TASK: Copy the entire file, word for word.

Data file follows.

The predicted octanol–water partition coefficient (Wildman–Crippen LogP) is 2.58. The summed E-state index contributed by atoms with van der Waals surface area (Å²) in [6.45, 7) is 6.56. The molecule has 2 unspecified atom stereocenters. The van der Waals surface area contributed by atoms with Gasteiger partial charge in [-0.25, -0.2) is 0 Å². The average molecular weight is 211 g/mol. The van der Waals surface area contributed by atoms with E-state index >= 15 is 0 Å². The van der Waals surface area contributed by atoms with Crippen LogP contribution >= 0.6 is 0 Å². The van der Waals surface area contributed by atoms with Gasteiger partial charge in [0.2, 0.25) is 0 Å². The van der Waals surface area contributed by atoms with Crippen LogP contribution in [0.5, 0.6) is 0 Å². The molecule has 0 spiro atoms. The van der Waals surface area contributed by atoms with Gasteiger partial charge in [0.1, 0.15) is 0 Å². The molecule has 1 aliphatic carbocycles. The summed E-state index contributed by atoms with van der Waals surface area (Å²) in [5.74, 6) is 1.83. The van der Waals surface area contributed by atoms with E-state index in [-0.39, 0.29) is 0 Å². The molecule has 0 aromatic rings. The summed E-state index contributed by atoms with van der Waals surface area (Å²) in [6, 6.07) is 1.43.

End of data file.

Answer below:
The predicted octanol–water partition coefficient (Wildman–Crippen LogP) is 2.58. The summed E-state index contributed by atoms with van der Waals surface area (Å²) in [6.45, 7) is 6.56. The molecule has 2 unspecified atom stereocenters. The van der Waals surface area contributed by atoms with Gasteiger partial charge in [-0.25, -0.2) is 0 Å². The average molecular weight is 211 g/mol. The van der Waals surface area contributed by atoms with E-state index >= 15 is 0 Å². The van der Waals surface area contributed by atoms with Crippen LogP contribution >= 0.6 is 0 Å². The van der Waals surface area contributed by atoms with Gasteiger partial charge in [0.2, 0.25) is 0 Å². The van der Waals surface area contributed by atoms with Crippen LogP contribution in [0.5, 0.6) is 0 Å². The molecule has 0 spiro atoms. The van der Waals surface area contributed by atoms with Gasteiger partial charge in [0.1, 0.15) is 0 Å². The molecule has 1 aliphatic carbocycles. The summed E-state index contributed by atoms with van der Waals surface area (Å²) in [5.74, 6) is 1.83. The van der Waals surface area contributed by atoms with E-state index in [-0.39, 0.29) is 0 Å². The molecule has 0 aromatic rings. The summed E-state index contributed by atoms with van der Waals surface area (Å²) in [6, 6.07) is 1.43.